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An audacious lawsuit against Lionsgate Entertainment and its subsidiary Summit Entertainment has been whittled away, but perhaps surprisingly, there’s one claim of misbehavior surviving against the makers of Twilight that could be tested at a jury trial later this month.
Behind the Lines Productions first sued for a whopping $500 million in June 2013, alleging that in getting in the way of a parody film called Twiharder, which lampooned the vampire romance saga starring Kristen Stewart, the defendants violated antitrust law and committed copyright misuse. Among other things, the plaintiff was seeking to cancel all Twilight trademarks.
Well, that didn’t happen. But after the case moved from New York to California, and Lionsgate asserted counterclaims that Twiharder violated Twilight intellectual property, U.S. District Judge Manuel Real late last month dismissed all of the plaintiff’s lawsuit save for a rare claim of a prima facie tort.
What that means is that Summit could be going before a jury on allegations it intentionally and maliciously inflicted harm by sending a cease-and-desist letter that allegedly resulted in Behind the Lines losing insurance and distributors.
James Freeman, attorney for the plaintiff, prefers to think of the claim as one testing a copyright holder’s censorship and, in court documents (read here), indicates that he will be bringing forward the theory that Summit acted with “disinterested malevolence” since first, Summit had no economic incentive to get in the way of Twiharder, and second, Summit was motivated by bad faith, hypocrisy and personal animus.
The logic is complicated, nuanced and in the defendant’s mind, probably a little loony, so let’s unpack this.
On the first point, the plaintiff alleges that when Summit issued demand letters in 2012 over Twiharder, it didn’t really believe that the parody would cause an economic injury. If so, the plaintiff wonders, why did Summit not send a cease-and-desist letter to 20th Century Fox over the 2010 parody Vampires Suck? Aren’t copyright holders who make threats suppose to actually care about market harm?
As to the second point, the plaintiff posits Summit’s alleged true motivation — that it didn’t much like how a “vulgar” parody would tarnish the “wholesomeness” of its own film franchise. And why does it care? Freeman draws attention to Twilight author Stephenie Meyer‘s Mormon religion, how scholars and media critics “acknowledge” that the famous film series is an allegory for Mormon theology and values, and how she hates the term “Twi-hard,” hence alleging that the studio attacked the parody as some sort of favor to her.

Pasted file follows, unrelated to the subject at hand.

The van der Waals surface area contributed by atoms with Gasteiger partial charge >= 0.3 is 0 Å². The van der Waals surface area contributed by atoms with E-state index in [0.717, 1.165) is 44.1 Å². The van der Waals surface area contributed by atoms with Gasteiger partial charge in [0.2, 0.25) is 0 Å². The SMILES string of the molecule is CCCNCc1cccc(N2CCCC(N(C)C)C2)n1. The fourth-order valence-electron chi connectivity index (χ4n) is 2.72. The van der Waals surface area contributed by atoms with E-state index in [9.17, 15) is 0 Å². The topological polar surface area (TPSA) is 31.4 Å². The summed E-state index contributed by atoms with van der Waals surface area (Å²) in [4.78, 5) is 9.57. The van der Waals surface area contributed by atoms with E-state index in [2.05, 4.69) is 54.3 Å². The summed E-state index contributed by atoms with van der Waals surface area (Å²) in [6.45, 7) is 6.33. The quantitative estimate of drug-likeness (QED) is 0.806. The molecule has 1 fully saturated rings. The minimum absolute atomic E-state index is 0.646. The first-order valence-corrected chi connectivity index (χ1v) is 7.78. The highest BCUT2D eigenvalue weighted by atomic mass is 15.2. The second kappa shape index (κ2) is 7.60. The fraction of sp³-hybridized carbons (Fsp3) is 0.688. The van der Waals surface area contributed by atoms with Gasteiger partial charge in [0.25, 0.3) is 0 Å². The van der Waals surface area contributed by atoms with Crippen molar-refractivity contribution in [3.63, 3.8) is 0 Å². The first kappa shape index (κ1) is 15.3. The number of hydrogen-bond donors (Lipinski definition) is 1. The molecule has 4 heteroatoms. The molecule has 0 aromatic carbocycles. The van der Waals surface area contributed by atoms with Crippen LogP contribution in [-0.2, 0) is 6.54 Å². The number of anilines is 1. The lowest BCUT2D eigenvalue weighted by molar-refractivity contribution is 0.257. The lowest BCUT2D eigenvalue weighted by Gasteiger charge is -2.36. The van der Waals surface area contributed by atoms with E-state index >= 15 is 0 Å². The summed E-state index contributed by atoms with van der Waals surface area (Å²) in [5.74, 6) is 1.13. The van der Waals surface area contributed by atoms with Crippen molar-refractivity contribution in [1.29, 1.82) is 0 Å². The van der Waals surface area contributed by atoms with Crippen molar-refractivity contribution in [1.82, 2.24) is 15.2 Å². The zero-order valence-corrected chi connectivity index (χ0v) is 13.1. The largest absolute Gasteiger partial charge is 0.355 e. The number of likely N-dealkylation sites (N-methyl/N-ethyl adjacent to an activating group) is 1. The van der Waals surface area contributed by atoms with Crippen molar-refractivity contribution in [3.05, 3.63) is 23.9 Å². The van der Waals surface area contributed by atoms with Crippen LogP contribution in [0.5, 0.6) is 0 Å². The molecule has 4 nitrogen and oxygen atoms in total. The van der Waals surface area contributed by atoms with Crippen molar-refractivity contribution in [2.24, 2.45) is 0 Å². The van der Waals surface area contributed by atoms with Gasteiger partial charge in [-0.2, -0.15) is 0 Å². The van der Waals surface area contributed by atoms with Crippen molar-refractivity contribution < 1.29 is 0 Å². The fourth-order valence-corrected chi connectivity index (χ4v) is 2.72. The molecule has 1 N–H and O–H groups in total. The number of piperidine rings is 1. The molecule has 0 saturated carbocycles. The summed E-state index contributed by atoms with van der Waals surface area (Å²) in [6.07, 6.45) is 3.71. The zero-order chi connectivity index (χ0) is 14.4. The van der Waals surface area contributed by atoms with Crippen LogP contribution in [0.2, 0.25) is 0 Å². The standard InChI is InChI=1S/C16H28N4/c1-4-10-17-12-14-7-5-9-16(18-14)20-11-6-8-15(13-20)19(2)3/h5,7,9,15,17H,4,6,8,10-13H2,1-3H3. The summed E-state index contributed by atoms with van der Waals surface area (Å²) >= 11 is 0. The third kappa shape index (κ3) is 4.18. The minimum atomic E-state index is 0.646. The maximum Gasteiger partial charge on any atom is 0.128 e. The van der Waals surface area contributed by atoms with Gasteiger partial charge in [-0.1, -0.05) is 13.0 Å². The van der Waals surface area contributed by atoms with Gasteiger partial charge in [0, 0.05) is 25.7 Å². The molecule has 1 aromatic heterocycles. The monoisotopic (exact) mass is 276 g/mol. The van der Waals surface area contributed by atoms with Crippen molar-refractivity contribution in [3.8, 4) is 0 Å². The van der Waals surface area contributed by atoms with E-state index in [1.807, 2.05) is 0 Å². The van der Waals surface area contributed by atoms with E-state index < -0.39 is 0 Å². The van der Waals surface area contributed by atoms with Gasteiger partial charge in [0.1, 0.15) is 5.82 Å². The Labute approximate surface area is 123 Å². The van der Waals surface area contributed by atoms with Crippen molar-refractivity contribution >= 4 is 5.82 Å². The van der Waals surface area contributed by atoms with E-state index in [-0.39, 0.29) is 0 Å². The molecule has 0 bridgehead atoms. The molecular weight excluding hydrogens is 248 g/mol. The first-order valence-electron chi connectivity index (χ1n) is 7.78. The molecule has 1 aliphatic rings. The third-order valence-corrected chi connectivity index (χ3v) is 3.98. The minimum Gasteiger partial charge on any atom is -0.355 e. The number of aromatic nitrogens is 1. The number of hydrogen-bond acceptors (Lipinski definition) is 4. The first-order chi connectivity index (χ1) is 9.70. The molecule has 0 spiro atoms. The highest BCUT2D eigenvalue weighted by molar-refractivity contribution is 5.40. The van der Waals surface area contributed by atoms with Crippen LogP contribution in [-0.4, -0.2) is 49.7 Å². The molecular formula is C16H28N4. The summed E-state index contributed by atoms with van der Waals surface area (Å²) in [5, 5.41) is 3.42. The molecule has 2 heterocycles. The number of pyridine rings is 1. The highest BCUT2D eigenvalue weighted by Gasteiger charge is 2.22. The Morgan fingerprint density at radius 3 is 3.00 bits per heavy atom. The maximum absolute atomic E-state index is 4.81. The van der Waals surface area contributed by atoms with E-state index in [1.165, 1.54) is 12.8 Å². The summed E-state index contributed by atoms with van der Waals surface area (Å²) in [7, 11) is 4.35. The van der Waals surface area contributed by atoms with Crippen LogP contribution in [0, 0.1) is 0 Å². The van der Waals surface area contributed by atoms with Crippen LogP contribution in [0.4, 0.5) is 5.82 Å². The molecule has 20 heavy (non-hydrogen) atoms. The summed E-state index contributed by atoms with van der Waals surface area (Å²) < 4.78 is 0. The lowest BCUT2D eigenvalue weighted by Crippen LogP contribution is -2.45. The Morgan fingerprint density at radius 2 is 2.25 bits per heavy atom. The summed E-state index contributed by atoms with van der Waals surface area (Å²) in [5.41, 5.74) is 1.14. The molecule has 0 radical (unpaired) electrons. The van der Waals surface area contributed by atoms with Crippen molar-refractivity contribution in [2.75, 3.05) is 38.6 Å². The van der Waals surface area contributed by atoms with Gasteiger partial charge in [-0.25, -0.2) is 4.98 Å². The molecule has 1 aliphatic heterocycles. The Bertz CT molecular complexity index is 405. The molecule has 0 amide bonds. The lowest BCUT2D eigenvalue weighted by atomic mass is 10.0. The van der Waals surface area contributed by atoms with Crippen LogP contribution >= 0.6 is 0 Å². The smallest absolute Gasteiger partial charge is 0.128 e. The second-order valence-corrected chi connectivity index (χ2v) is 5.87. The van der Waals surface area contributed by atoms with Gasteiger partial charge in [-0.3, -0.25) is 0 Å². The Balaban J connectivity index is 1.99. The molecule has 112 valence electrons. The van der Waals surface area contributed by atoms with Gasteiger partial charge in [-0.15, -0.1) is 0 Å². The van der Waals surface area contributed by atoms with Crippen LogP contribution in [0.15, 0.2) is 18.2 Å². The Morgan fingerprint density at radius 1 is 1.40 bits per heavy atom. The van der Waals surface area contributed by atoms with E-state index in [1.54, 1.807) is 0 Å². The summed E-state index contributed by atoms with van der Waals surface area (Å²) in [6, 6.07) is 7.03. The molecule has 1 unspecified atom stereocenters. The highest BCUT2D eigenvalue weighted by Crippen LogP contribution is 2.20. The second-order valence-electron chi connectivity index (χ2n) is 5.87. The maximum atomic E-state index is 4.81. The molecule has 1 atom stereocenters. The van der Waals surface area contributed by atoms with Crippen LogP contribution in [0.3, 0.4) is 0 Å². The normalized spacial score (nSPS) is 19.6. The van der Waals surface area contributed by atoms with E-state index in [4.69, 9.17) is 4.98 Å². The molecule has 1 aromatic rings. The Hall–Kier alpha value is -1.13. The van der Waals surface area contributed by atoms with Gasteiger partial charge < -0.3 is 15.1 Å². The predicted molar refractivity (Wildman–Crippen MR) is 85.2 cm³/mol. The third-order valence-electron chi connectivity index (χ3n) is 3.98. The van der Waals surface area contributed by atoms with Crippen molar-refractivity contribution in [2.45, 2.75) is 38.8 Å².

Summit believes this is ludicrous. No, really. In summary judgment motion papers (read here), the defendant says that Between the Lines’ “argument in support of its prima facie tort claim boils down to ‘because I said so.’ “
On Monday, Summit goes before the judge in an effort to head off a trial that’s currently scheduled for Nov. 25. To escape any liability in the matter, Summit says there’s no allegation that its sole motive was to injure Between the Lines, no evidence that it intentionally inflicted harm, and no admissible evidence to support a request for special damages. (The plaintiff appears to be seeking $6 million for lost profits.)
If that doesn’t work, Summit has brought all sorts of motions to preclude evidence including any testimony about Meyer’s feelings about the term “Twi-hard” and her religious beliefs. The defendant says they aren’t relevant and could lead to a “danger of unfair prejudice, confusion of issues, or misleading the jury.”
Then, there’s the counterclaims, which are an entirely separate (and interesting) issue altogether because defining “fair use” (such as with a parody) is a tough chore and one that’s currently being considered by Congress for adjustment.
Between the Lines doesn’t think its film is an infringement because it “comments on matters of public concern raised by The Twilight Saga, including domestic violence, racial supremacy, self-loathing, sexual abstinence and female subordination.”
A summary judgment motion is going before the judge on that issue as well — here’s Behind the Lines’ entertaining court papers on the subject, with all sorts of references to fascinating legal battles in Hollywood’s past — and if a judge refuses to dismiss the counterclaims, it’ll be a jury looking at the films in question and trying to figure them out. Twilight might seem like fluff — super-successful fluff, of course — but it’s about to get a critical reappraisal in a courtroom.
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